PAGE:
MINNA at Made Trade
Working collaboratively, MINNA creates multipurpose products; their patterns, colors, and textures are meant to be mixed, matched, and layered for today’s modern home. All of MINNA’s products are sourced from natural and sustainable materials. The cotton and wool used in their products are colored with natural dyes or toxin-free synthetic dyes, and each handmade piece is the result of a careful production process. Employing a cottage industry approach, MINNA partners with master weavers and artisan collectives in Mexico, Guatemala, and Uruguay, which helps ensure craft preservation and job creation. The artisans MINNA partners with set their own wages and MINNA is committed to following fair trade practices in all aspects of their business.
Housework is a retail project founded on the idea of a holistic household—a living space in which all aspects of all objects are given careful consideration, from how and by whom they were made to their functionality and end of life. They pay close attention to material detail when it comes to sourcing their home goods, from the non-toxic natural glazes on ceramics to the natural and petrochemical-free finishes on the wood (which means no polyurethane, plastics, or petroleum products anywhere). It’s not just about material purity and production ethics, though. Functionality and aesthetics are equally as important in the curation process, proving you don’t have to sacrifice one for the other.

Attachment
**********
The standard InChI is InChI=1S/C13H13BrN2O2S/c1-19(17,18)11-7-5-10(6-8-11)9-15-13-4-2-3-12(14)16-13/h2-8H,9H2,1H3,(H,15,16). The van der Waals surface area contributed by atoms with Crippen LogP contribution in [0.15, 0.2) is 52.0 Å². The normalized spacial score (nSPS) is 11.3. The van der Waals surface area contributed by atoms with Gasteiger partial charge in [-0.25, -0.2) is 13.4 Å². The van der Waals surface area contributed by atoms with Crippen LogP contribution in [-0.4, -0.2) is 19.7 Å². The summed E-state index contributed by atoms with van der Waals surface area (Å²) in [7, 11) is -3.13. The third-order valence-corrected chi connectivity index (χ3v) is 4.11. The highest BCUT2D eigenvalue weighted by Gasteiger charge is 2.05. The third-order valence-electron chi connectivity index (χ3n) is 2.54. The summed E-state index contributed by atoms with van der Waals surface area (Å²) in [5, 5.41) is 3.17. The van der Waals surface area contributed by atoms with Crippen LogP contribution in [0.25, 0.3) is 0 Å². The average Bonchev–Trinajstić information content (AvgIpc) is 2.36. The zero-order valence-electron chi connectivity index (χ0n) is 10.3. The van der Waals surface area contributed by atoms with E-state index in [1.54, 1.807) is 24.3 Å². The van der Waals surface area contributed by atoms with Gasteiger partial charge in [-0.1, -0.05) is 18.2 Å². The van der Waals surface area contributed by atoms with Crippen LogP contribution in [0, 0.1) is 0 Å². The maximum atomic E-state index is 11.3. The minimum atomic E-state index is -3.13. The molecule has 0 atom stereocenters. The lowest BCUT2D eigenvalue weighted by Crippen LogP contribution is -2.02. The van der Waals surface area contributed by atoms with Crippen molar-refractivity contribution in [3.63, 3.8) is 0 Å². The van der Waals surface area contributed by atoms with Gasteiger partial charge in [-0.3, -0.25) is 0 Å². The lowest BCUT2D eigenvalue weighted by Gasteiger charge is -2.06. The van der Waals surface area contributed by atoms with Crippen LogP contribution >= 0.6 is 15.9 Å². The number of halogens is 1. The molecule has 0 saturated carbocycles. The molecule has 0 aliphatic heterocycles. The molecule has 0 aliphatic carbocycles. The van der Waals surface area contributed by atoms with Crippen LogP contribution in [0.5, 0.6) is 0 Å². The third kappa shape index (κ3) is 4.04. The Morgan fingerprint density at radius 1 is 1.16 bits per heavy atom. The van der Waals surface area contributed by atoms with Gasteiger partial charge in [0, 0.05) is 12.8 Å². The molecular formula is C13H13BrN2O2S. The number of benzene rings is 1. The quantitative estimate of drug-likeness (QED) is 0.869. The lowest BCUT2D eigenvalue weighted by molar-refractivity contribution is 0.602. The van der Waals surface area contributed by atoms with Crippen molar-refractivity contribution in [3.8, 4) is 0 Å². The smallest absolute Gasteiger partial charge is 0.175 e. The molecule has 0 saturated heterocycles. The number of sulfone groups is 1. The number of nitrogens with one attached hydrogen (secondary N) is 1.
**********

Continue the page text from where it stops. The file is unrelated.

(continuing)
Hathorway at ourCommonplace
Woman-owned home goods brand Hathorway creates intricate pieces from jute, linen, and ethically sourced buffalo horn, a discarded by-product of the food industry in Vietnam. As a sign of respect for the animal, founder Jessica Phan takes pride in elevating this material which would otherwise go to waste. The horns are crafted using a 400-year-old technique which is entirely non-toxic, requiring only heat and oil. Get 10% off with code ECOCULT.